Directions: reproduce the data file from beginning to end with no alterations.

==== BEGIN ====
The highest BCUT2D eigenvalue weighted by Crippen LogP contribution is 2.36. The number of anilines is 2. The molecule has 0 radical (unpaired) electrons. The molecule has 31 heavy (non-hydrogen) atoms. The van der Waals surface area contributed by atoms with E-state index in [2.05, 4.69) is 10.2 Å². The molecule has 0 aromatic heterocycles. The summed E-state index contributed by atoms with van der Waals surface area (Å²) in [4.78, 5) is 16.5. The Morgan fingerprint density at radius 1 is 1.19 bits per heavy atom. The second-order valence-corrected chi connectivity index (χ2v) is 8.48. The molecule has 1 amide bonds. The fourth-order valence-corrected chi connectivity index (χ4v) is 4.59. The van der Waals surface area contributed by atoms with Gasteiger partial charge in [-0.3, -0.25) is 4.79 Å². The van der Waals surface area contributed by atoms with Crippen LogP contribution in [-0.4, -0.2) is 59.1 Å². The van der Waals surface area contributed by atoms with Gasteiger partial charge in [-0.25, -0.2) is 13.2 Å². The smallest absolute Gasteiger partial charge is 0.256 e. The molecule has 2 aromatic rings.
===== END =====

The highest BCUT2D eigenvalue weighted by Crippen LogP contribution is 2.36. The number of anilines is 2. The molecule has 0 radical (unpaired) electrons. The molecule has 31 heavy (non-hydrogen) atoms. The van der Waals surface area contributed by atoms with E-state index in [2.05, 4.69) is 10.2 Å². The molecule has 0 aromatic heterocycles. The summed E-state index contributed by atoms with van der Waals surface area (Å²) in [4.78, 5) is 16.5. The Morgan fingerprint density at radius 1 is 1.19 bits per heavy atom. The second-order valence-corrected chi connectivity index (χ2v) is 8.48. The molecule has 1 amide bonds. The fourth-order valence-corrected chi connectivity index (χ4v) is 4.59. The van der Waals surface area contributed by atoms with Gasteiger partial charge in [-0.3, -0.25) is 4.79 Å². The van der Waals surface area contributed by atoms with Crippen LogP contribution in [-0.4, -0.2) is 59.1 Å². The van der Waals surface area contributed by atoms with Gasteiger partial charge in [-0.25, -0.2) is 13.2 Å². The smallest absolute Gasteiger partial charge is 0.256 e. The molecule has 2 aromatic rings.